This topic is way beyond the official remit of this blog, but what the heck, I’m hoping we’ll get some interesting comments on it.
I’ve been trying to grasp the distinction between atheism and agnosticism for some time, and I’ve come to the conclusion stated in the title of this post. My reasoning follows.
Define atheism as “the view that spiritual or supernatural entities, such as God, probably do not exist.” Define agnosticism as “the view that it is not possible to know with certainty whether spiritual or supernatural entities, such as God, exist or not.” Finally, define theism as “the view that at least one spiritual or supernatural entity, such as God, probably does exist.” (The excluded category is the view that a supernatural entity, such as God, is equally likely to exist and not to exist. I’m not sure what to call this view.)
So what is the difference between atheism and agnosticism? I do not believe that any atheist would reject agnosticism as defined here. Is there any atheist who would say with 100% certainty that God does not exist? If so, please comment with a citation. I’m not aware of one.
The more controversial statement is that most theists are agnostics. Certainly, some theists would claim that they know with 100% certainty that God exists. But I wonder if they would maintain that view if they thought about it for a moment. The only way that we can be 100% certain about any proposition’s truth is that the proposition is necessarily true or necessarily false. If God is said to exist necessarily, that means that it is logically impossible for God not to exist, that God exists in all possible worlds. We cannot be 100% certain about the existence of any object of human experience, because it is always possible, however unlikely, that our experience is mistaken. But logical necessities are true by definition, i.e., features of human grammar, not entities, not objects of human experience. However, theists believe that God is an object of human experience, an entity, not a feature of human grammar. Therefore, God cannot be a logical necessity (this is the reason why the ontological argument doesn’t work). It is therefore possible, indeed plausible, that most theists realize that they can never be 100% certain of God’s existence, and therefore that they accept agnosticism. Now, some theists will probably reject the premise that human experience is fallible. They may assert that some type of human experience, such as faith, is infallible and can therefore generate 100% certainty. This claim, of course, is impossible either to prove or to refute. So I cannot claim that all theists would, on reflection, accept agnosticism as defined here, but I think that most would.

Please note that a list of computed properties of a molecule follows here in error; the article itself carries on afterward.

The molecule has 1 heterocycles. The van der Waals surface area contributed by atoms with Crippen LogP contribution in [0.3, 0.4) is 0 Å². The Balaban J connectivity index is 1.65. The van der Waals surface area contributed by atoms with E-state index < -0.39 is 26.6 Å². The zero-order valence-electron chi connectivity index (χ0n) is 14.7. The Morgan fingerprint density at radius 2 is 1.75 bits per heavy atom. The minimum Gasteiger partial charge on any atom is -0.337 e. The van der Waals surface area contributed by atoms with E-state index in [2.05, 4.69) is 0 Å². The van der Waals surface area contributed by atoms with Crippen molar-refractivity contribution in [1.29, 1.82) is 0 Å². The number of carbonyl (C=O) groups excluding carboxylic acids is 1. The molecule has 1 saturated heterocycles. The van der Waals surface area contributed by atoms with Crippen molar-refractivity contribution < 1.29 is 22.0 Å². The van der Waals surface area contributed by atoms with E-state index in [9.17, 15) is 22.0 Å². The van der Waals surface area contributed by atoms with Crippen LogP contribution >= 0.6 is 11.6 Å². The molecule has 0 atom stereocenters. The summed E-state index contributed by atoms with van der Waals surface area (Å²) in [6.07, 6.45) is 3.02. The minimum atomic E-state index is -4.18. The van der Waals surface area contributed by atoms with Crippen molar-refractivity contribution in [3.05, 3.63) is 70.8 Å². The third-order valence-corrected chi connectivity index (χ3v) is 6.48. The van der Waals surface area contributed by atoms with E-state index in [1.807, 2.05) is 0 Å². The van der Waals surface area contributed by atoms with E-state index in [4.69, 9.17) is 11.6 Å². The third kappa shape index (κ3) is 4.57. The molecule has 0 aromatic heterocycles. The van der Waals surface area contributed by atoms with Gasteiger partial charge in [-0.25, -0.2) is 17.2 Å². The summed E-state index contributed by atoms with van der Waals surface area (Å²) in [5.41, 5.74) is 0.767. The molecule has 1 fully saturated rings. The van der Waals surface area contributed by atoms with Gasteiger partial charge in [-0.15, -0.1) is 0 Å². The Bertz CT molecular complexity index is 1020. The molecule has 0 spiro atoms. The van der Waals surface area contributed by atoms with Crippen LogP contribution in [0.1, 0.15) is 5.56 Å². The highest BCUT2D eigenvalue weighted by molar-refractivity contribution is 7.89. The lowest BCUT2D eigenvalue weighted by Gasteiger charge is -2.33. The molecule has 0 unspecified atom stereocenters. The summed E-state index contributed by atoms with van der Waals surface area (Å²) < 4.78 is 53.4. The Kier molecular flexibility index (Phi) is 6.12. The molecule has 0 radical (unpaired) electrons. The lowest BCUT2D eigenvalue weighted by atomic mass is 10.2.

So “agnosticism” doesn’t seem to be a very useful category, if it can encompass atheists and theists. Is there another definition of the term that would be more useful? According to Wikipedia, here are some other definitions of agnosticism:
“Agnosticism is not a creed but a method, the essence of which lies in the vigorous application of a single principle… Positively the principle may be expressed as in matters of intellect, do not pretend conclusions are certain that are not demonstrated or demonstrable.” -Thomas Henry Huxley
Well, again, who would disagree with that, besides hardcore fideists?
“Agnostic atheists are atheistic because they do not have belief in the existence of any deity, and agnostic because they do not claim to know that a deity does not exist.”